Page:Dictionary of National Biography volume 18.djvu/89

From Wikisource
Jump to: navigation, search
This page has been proofread, but needs to be validated.

5 Nov. 1665. For an account of some manuscripts by Evelyn see ‘Diary,’ 1879, pp. cxv-cxviii, vol. iii. 190-4.

[The main authority for Evelyn's life is the Diary, first published in 1818 and 1819, edited by William Bray, as part of ‘Memoirs ... of John Evelyn, comprising his Diary, a selection of his familiar letters, private correspondence between Charles I and Sir Edward Nicholas . . . and between Edward Hyde and Sir Richard Browne,’ 2 vols. 4to. The edition in 1827, edited by Upcott, is said to be the most accurate. In the edition in 4 vols. 1879 (reprinted from 1827 edition), is prefixed a Life of Evelyn, by Henry B. Wheatley. Previous lives are in Wood's Athenæ, iv. 464; the ‘General Dictionary;’ Wotton's Baronetage, 1741, iv. 143-9; preface to Sculpture, 1755; and Biogr. Brit. See also Pepys's Diary and Correspondence (passim); Boyle's Works, 1772, ii. 584, vi. 287-96; Bentley Correspondence, 1842, i. 74, 91-6, 110-18, 125-8, 131-7, 152-6, 165-8, 181; Thoresby Diary, 1830, i. 327, 340; Thoresby Letters, 1832, i. 344, 358, 381; Hatton Correspondence (Camd. Soc.), ii. 228,243-4; Rigaud's Correspondence of Scientific Men, i. 96, 119, 123, 164-5, ii. 518; Notes and Queries, 5th ser. xii. 244; Thomson's Royal Society, pp. 5, 64; Birch's Royal Society.]

L. S.

EVELYN, JOHN, the younger (1655–1699), translator, third but eldest surviving son of John Evelyn [q. v.], the well-known writer, was born 19 Jan. 1654-5. On 13 Dec. 1660 his father presented him to the queenmother, who ‘made extraordinary much of him.’ Until 1662 he was ‘much brought up amongst Mr. Howard's children at Arundel House.’ In 1665 Mr. Bohun became his tutor. Early in 1667, when ‘newly out of long coates,’ he was sent to Trinity College, Oxford, under Dr. Bathurst. He left Oxford in March 1669, and was admitted of the Middle Temple 2 May 1672. On 29 March 1673 his father took him to see Peter Gunning, bishop of Chichester, who gave him instruction and advice ‘before he received the Holy Sacrament.’ On 25 May of the same year he became a younger brother of Trinity House, and on 10 Nov. 1675 he went to France in the suite of the ambassador (Lord Berkeley), returning in May of the next year. In December 1687 young Evelyn was employed in Devonshire by the treasury, as a commissioner respecting ‘concealment of land.’ Just a year later he was presented to William, prince of Orange, at Abingdon by Colonel Sidney and Colonel Berkeley. As a volunteer in Lord Lovelace's troop he helped to secure Oxford for William III. In 1690 he purchased the chief clerkship of the treasury, but was removed within the twelvemonth. He acted as a commissioner of revenue in Ireland from 1692 to 1696. He returned home in great suffering, and died in Berkeley Street, London, 24 March 1698-9, in his father's lifetime.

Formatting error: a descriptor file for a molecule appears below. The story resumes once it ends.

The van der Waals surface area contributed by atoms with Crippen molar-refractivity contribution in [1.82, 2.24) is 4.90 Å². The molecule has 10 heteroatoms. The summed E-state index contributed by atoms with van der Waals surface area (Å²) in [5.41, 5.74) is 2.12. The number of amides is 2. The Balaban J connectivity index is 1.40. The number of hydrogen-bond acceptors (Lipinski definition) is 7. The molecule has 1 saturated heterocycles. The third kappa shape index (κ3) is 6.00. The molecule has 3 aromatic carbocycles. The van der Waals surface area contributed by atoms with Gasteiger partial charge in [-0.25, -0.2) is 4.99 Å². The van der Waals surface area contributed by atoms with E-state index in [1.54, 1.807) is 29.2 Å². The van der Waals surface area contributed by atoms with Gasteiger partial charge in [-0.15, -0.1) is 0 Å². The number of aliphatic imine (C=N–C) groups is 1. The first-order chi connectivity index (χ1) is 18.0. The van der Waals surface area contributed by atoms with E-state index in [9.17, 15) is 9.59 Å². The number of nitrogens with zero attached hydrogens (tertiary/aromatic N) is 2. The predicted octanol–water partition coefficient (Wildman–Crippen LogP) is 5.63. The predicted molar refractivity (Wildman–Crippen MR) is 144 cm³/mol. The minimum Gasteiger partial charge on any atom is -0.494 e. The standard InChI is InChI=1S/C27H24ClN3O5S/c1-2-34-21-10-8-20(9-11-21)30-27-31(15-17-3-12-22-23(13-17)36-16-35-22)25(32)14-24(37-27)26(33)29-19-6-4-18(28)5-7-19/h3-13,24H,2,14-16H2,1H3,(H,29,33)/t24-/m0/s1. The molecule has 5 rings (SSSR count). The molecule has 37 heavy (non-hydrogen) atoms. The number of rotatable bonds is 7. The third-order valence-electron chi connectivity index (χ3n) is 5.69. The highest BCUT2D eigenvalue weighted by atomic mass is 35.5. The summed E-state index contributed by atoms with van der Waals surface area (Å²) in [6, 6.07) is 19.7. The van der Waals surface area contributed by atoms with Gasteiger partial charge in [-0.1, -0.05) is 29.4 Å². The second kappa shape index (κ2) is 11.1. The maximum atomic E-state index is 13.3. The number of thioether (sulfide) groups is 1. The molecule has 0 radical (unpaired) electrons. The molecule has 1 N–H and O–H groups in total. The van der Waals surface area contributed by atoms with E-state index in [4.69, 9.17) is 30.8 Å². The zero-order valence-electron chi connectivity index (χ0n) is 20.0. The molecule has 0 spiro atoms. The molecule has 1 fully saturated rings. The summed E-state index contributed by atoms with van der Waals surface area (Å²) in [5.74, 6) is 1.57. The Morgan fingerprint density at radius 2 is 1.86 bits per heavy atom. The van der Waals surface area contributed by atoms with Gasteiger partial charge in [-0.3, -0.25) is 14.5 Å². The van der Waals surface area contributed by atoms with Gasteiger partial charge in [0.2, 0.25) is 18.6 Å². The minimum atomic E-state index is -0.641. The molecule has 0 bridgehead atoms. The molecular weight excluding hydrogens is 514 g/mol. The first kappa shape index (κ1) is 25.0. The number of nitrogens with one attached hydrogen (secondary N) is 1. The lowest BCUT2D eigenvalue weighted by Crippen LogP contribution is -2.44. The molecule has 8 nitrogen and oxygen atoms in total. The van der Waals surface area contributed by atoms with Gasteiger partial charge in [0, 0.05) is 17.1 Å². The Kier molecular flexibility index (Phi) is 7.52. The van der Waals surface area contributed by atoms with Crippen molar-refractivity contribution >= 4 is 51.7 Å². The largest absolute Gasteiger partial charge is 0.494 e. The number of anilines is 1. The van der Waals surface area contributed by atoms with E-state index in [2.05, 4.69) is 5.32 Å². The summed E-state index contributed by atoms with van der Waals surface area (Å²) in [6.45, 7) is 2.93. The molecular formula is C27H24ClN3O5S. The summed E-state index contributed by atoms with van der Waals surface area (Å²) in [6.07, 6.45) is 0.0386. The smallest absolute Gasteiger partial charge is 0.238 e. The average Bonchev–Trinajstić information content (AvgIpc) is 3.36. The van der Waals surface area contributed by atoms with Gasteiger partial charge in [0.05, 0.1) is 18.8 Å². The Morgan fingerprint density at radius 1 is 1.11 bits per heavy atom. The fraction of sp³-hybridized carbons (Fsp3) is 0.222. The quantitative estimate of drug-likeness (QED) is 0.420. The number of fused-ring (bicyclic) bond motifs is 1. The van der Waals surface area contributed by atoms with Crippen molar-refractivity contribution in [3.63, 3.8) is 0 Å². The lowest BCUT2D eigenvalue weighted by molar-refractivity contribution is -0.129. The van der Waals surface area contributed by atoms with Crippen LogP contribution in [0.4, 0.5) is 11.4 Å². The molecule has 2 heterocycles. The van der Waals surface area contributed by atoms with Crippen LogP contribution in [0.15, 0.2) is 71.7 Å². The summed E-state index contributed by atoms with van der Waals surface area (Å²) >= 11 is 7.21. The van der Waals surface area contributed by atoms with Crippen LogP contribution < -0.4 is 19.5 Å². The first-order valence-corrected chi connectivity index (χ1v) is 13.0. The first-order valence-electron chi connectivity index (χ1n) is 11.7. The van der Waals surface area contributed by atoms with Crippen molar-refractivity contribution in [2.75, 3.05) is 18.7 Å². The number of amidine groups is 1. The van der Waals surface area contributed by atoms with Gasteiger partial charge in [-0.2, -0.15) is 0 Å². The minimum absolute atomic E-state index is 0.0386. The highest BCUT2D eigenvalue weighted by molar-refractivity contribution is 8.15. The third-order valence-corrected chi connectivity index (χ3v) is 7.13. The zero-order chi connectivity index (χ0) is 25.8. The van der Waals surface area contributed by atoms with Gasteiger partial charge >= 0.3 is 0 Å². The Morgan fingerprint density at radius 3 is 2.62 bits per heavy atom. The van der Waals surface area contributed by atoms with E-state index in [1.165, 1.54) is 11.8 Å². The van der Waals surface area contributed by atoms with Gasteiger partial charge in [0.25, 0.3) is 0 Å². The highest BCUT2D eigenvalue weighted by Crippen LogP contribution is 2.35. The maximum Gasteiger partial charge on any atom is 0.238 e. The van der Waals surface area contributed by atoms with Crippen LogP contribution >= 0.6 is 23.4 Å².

Evelyn married, in 1679, Martha, daughter and coheiress of Richard Spenser, esq., a Turkey merchant. She died 13 Sept. 1726 (Hist. Reg. for 1726, p. 36). By her he had two sons and three daughters, but only a son, John, and a daughter, Elizabeth (wife of Simon Harcourt, son of Lord-chancellor Harcourt), survived infancy. The son John, born 1 March 1681-2, married, 18 Sept. 1750, Anne, daughter of Edward Boscawen of Cornwall, was made a baronet 30 July 1713, built a library at Wotton, was a fellow of the Royal Society, and commissioner of customs, and died 18 July 1763. His grandson Sir Frederick, a soldier, died without issue in 1812, and his estates fell to his widow, Mary, daughter of William Turton of Staffordshire, who bequeathed them on her death in 1817 to John Evelyn, a direct descendant of George Evelyn (1530-1603), and grandfather of the present owner, Mr. William John Evelyn. Sir John, a first cousin of Sir Frederick, was fourth baronet, and with the death of this Sir John's brother Hugh, in 1848, the baronetcy became extinct.

Evelyn translated the following works: 1. ‘Of Gardens. Four books. First written in Latin verse by Renatus Rapinus, and now made English,’ London, 1673, dedicated to Henry Bennet, earl of Arlington. 2. ‘The History of the Grand Visiers,’ London, 1677, from the French of François de Chassepol. 3. Plutarch's ‘Life of Alexander the Great,’ for the ‘Plutarch's Lives by Several Hands’ (1683-6). To the third edition of his father's ‘Sylva’ (1678) Evelyn contributed some prefatory Greek hexameters, written at the age of fifteen, and in the last chapter the second book of his version of Rapin's ‘Hortorum Liber’ was reprinted. Several poems by him are printed in Dryden's ‘Miscellanies’ and in Nichols's ‘Collection of Poems.’

[Evelyn's Diary, ed. Bray and Wheatley, i. lxxxvii, and ii. passim; Dews's Hist. of Deptford; Wood's Athenæ Oxon. ed. Bliss, iv. 689.]

S. L. L.

EVERARD (1083?–1150). [See Eborard.]

EVERARD, JOHN (fl. 1611), catholic student, was born at Dean, Northamptonshire, in 1587. For seven years he was educated at home under a B.A. of Cambridge, named Johnson, and subsequently he prosecuted his studies for half a year under the tuition of a doctor of divinity named Strickland. Then he was sent to